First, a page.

The Morning Report
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Earlier this week, I explained why opponents of a June 2012 ballot proposal say it could cost San Diego up to $250 million in state funding annually.
Organized labor argues a new state law would disqualify San Diego from certain state funds if voters approve banning the city from ever requiring union-friendly construction agreements. The business groups leading the ban’s charge say there’s a loophole in their ballot measure to make sure that won’t happen.
Since I still don’t know who’s correct, I’ve continued digging into the issue. The outcome would have a major impact in San Diego and in Chula Vista and Oceanside, where voters approved similar ballot measures last year.
I’ve asked state officials, lobbyists and local officials to weigh in. So far, there’s no consensus, but the Oceanside City Attorney John Mullen added an interesting argument. He told me Oceanside is following the new state law even without having a loophole like the ballot measure in San Diego.
The state law says city officials must be allowed to consider the union-friendly construction pacts. If they are prohibited from considering the pact for a project, no state funds or financial aid will be provided for that project. The pacts are known as project labor agreements, or PLAs.
“I don’t think we’ve banned consideration of a PLA,” Mullen said. “Our council can still consider project labor agreements on a case by case basis if a contractor has agreed to it. It remains to be seen whether that’s sufficient to avoid the application of this statute.”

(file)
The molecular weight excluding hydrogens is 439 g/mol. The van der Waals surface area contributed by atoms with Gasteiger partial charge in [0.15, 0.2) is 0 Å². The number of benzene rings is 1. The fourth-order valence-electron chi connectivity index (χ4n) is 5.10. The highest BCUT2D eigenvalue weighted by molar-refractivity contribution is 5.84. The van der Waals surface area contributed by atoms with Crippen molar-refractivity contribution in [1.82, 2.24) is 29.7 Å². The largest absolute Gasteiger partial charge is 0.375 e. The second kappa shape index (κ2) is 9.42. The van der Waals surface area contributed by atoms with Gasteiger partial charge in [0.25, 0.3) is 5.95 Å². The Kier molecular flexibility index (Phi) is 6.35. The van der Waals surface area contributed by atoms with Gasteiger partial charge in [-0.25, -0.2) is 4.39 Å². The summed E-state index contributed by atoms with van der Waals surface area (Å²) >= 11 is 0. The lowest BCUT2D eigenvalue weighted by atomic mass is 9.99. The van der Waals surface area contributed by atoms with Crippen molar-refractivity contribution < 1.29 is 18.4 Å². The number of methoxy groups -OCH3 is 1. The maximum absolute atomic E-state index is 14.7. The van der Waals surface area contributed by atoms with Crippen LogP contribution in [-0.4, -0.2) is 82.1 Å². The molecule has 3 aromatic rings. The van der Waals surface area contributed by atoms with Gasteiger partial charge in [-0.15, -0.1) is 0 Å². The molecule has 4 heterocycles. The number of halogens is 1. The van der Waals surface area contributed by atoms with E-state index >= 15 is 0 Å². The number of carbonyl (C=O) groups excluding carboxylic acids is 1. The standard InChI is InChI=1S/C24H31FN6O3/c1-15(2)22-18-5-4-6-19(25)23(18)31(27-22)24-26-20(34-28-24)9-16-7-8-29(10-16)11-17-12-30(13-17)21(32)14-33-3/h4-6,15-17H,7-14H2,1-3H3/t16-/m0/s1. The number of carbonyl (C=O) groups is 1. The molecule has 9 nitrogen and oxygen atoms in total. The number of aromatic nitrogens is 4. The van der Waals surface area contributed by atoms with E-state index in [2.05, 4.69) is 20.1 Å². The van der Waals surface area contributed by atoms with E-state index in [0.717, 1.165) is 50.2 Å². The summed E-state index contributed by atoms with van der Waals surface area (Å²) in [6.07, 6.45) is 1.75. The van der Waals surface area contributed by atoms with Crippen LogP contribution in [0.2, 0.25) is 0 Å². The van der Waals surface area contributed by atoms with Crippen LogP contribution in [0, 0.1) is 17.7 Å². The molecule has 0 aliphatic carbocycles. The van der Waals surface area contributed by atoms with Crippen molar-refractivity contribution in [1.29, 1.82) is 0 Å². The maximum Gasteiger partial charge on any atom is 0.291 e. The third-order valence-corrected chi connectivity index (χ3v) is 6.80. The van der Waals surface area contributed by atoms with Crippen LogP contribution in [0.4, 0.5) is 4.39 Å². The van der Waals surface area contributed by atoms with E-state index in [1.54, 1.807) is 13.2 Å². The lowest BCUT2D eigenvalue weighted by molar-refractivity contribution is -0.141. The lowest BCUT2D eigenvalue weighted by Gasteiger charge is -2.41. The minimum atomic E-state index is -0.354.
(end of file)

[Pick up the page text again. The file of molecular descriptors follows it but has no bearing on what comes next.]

Let’s break this down. Oceanside’s rules are similar to the proposal in San Diego. They say the City Council can’t require a contractor to use the construction pacts but contractors can still voluntarily use them on city projects.
Mullen argues this arrangement allows the council to seek using the construction pacts with a contractor’s approval, and that means the council can still consider the pacts. Because there’s an element of consideration, he argues the state penalties don’t apply to Oceanside.
“We’ll see if that holds up,” Mullen said. “I admit that this is an open question.”
In the coming weeks, Mullen said the city of Oceanside will discuss the new law with other local governments facing similar questions and seek clarification from the state. If Oceanside does face the state penalties, he said the city would seek to add a loophole so state funds aren’t at risk.
Either way, Oceanside’s got time to decipher the issue. The law says cities with project labor agreement bans in the books before November this year won’t be financially penalized until after 2015.
That’s more time than San Diego, which is proposing to put a ban in the books next June. If the state’s financial penalties apply to San Diego, they would take effect immediately.
I’m continuing to examine San Diego’s ballot measure and the new state law. If you have any insight to share about the potential impact of either, please contact me. You can read the law here.
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